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This “G-” ID must be entered into the appropriate area in your CMS. Follow the internal instructions of each of those providers to learn how to achieve this:

Wix

Google Sites is a web-based application that allows you

WordPress.com

WooCommerce

All other CMS-hosted websites should use the following URL:

If you’re using another CMS, such as Weebly, Shopify, GoDaddy, or Squarespace, you’ll need to use the CMS’s custom HTML function to copy and paste the whole global site tag.

Your global site tag can be found on your data stream details page, under the “Tagging Instructions” section, just like the “G-” ID.

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You’ll be given a little bit of JavaScript code, similar to the one below, when you click on it:

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This is your site’s global tag. Your CMS will provide you with a clear advice on where to copy and paste this content, so make sure you read it carefully.

Self-Constructed or Custom-Built Websites

The data collecting setup is significantly more laborious if you (or your web development team) developed your own website.

Using the same process as the previous section, select your global site tag (the small piece of JavaScript code in the “Tagging instructions” section). You will need to copy and paste this tag onto every one of your site’s pages, placing it in the header (“<head>”) section of each page’s HTML code.

When doing this, take additional precautions to avoid mistakenly pasting the code twice on the same page.

Additional Options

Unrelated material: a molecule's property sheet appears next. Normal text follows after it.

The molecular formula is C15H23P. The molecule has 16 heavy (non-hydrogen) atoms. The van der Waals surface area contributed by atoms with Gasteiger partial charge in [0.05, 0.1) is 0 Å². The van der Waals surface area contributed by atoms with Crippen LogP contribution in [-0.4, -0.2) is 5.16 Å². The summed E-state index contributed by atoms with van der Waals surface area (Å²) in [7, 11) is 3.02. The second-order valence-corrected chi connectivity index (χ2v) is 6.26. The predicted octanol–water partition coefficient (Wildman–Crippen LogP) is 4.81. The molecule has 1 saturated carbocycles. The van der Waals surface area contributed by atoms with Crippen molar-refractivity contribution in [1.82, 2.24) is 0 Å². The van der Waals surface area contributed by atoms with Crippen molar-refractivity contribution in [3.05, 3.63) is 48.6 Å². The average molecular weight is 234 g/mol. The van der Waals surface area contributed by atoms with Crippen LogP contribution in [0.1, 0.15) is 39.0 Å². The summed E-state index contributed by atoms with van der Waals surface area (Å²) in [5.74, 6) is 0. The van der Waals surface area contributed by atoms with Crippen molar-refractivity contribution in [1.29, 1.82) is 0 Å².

There are two alternative methods for manually adding tags to your website:

Using Google Tag Manager as a first step

Google Tag Manager (GTM) is a standalone application that lets you set up and manage tags for Google Analytics, Google Ads, Floodlight, and a variety of other natively supported third-party tags. If you’re conducting sponsored ads across different networks, this option may make it easier to keep track of and manage all of your tags in one location.

It’s a good idea to read Google’s “Considerations before you install” page before getting into GTM. This will help you determine if GTM is appropriate for your requirements at this time.

The installation and setup of GTM also entails a high level of technical expertise. As a result, Google recommends enlisting the help of a developer for this task, particularly if you are unfamiliar with coding.

If you wish to continue, Google’s step-by-step instructions for installing and configuring GTM may be found here.

It’s also worth mentioning that you don’t have to decide whether or not to utilize GTM right now. You may always establish a GTM account and then convert your current GA tags into it if you start working with various advertising channels in the future.

2. Making use of the “G-” ID

You can copy and paste your measurement ID into the relevant field on any other platform or service that accepts a “G-” ID by going into your data stream details, selecting your measurement ID in the top right corner, and pasting it into the relevant field on your chosen platform/service.